Students can now access digital editions of the three newspapers edited by Frederick Douglass, the North Star, Frederick Douglass’ Paper and the New National Era.
Rosa Louise McCauley Parks is best known as a public figure but the documents in the Rosa Parks Papers at the Library of Congress allow students to explore the private side of this civil rights legend.
Reading labels as historical objects and applying historical thinking strategies can help students discover what these sometimes-overlooked objects can communicate with us in the present day.
Join Library of Congress education specialists for a free one-day Teaching with Primary Sources professional development program featuring the papers of Rosa Parks on February 2, 2020 from 9am-3pm at the Library of Congress in Washington, D.C.
Through primary source inquiry and discussion, teachers can present a more nuanced telling of school desegregation and the complexity of state-federal relationships.
The All American News, an organization that created newsreels for African American audiences, produced a thirty minute documentary on the Prayer Pilgrimage for Freedom. This event took place on May 15, 1957, the third anniversary of the U.S. Supreme Court decision on Brown v. Board of Education.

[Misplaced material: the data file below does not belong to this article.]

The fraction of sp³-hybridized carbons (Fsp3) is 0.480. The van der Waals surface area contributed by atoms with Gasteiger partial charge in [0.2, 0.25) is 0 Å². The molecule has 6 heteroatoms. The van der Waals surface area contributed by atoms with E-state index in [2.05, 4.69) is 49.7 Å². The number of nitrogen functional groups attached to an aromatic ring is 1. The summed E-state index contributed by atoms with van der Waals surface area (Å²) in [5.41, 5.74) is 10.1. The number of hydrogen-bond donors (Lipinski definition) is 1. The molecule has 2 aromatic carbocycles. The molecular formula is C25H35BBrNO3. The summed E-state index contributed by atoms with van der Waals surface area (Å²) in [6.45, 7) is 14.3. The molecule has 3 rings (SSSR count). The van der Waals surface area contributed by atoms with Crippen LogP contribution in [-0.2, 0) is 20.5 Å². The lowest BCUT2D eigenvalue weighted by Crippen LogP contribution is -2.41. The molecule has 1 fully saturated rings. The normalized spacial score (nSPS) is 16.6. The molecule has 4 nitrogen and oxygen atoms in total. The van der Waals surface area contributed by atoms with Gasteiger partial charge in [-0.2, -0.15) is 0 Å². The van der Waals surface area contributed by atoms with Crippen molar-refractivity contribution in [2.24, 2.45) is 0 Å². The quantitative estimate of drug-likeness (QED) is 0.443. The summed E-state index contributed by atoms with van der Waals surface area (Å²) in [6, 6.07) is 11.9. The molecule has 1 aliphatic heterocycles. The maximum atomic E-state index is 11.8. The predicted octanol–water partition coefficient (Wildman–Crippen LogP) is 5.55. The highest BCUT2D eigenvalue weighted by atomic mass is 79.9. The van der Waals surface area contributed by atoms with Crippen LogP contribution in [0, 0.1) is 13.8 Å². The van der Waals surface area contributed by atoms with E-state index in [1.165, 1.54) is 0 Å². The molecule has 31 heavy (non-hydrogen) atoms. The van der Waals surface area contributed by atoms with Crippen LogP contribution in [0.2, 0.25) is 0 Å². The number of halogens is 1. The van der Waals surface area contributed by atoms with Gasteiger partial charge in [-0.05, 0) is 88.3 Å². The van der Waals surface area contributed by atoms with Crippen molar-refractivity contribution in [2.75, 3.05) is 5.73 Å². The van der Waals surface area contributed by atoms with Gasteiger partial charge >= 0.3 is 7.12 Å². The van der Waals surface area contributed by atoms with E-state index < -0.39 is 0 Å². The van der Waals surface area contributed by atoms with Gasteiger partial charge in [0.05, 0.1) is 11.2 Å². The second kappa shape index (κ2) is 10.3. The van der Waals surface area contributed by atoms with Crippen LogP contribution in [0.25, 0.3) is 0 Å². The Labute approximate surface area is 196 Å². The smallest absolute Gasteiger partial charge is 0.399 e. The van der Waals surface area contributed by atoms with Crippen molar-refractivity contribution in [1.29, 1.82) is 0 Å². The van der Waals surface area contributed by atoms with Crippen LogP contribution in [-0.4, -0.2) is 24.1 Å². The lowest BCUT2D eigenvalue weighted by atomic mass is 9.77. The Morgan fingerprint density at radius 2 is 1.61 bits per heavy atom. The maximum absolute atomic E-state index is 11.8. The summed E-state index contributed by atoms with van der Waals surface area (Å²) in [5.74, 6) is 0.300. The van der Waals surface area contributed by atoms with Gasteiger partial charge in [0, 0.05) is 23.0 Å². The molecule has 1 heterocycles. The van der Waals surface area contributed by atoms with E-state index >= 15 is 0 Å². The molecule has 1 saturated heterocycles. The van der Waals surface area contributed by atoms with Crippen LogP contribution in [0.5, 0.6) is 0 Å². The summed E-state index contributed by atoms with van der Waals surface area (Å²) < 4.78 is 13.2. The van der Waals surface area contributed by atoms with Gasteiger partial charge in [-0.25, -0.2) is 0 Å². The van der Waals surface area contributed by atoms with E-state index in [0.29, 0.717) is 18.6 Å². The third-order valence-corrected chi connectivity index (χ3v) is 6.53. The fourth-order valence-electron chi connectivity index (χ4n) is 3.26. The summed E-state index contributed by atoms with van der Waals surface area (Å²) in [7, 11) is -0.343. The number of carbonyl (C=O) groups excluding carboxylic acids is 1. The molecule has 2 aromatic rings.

Irene Williams recalls church services and sings a beautiful rendition of “Keep Your Lamp A Trimmed and Burning.” How powerful it could be for singers to hear it directly from a woman who survived slavery!
The multidimensional nature of music allows artists to explore and communicate complex perspectives. Through exploring the Fort Valley recordings, students can discern how performers connect musical elements and cultural referents to create strong, nuanced messages.
On Easter Sunday 1939, one of America’s greatest voices sang on the steps of the Lincoln Memorial. She donned a fur coat against the fifty-degree bluster to perform outdoors. Despite the direct intervention of the First Lady, performance venues across Washington, D.C., had refused to open their stage doors to the world renowned African American contralto, Marian Anderson.
The Library also decided to try something new. Members of the Learning and Innovation team contacted two local high schools with active media production programs for students and asked whether they might be interested in learning about the Omar Ibn Said and helping us tell its story through film.